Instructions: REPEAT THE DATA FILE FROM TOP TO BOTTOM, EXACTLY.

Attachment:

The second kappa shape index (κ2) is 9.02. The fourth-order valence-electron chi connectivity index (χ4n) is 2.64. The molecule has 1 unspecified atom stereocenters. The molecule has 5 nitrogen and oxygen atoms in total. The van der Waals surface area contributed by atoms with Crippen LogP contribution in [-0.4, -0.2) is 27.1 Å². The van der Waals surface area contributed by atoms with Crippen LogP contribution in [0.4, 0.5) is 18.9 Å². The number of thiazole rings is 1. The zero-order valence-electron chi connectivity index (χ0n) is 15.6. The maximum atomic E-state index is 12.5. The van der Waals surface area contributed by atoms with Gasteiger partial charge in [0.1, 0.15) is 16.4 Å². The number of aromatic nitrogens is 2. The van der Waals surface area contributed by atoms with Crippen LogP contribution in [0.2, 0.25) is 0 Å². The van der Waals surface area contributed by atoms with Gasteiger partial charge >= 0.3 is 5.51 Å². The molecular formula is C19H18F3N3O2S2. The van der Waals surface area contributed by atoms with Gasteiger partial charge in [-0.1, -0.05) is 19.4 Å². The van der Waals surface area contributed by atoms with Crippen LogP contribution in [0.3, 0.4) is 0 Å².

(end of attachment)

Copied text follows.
The second kappa shape index (κ2) is 9.02. The fourth-order valence-electron chi connectivity index (χ4n) is 2.64. The molecule has 1 unspecified atom stereocenters. The molecule has 5 nitrogen and oxygen atoms in total. The van der Waals surface area contributed by atoms with Crippen LogP contribution in [-0.4, -0.2) is 27.1 Å². The van der Waals surface area contributed by atoms with Crippen LogP contribution in [0.4, 0.5) is 18.9 Å². The number of thiazole rings is 1. The zero-order valence-electron chi connectivity index (χ0n) is 15.6. The maximum atomic E-state index is 12.5. The van der Waals surface area contributed by atoms with Gasteiger partial charge in [0.1, 0.15) is 16.4 Å². The number of aromatic nitrogens is 2. The van der Waals surface area contributed by atoms with Crippen LogP contribution in [0.2, 0.25) is 0 Å². The van der Waals surface area contributed by atoms with Gasteiger partial charge >= 0.3 is 5.51 Å². The molecular formula is C19H18F3N3O2S2. The van der Waals surface area contributed by atoms with Gasteiger partial charge in [-0.1, -0.05) is 19.4 Å². The van der Waals surface area contributed by atoms with Crippen LogP contribution in [0.3, 0.4) is 0 Å².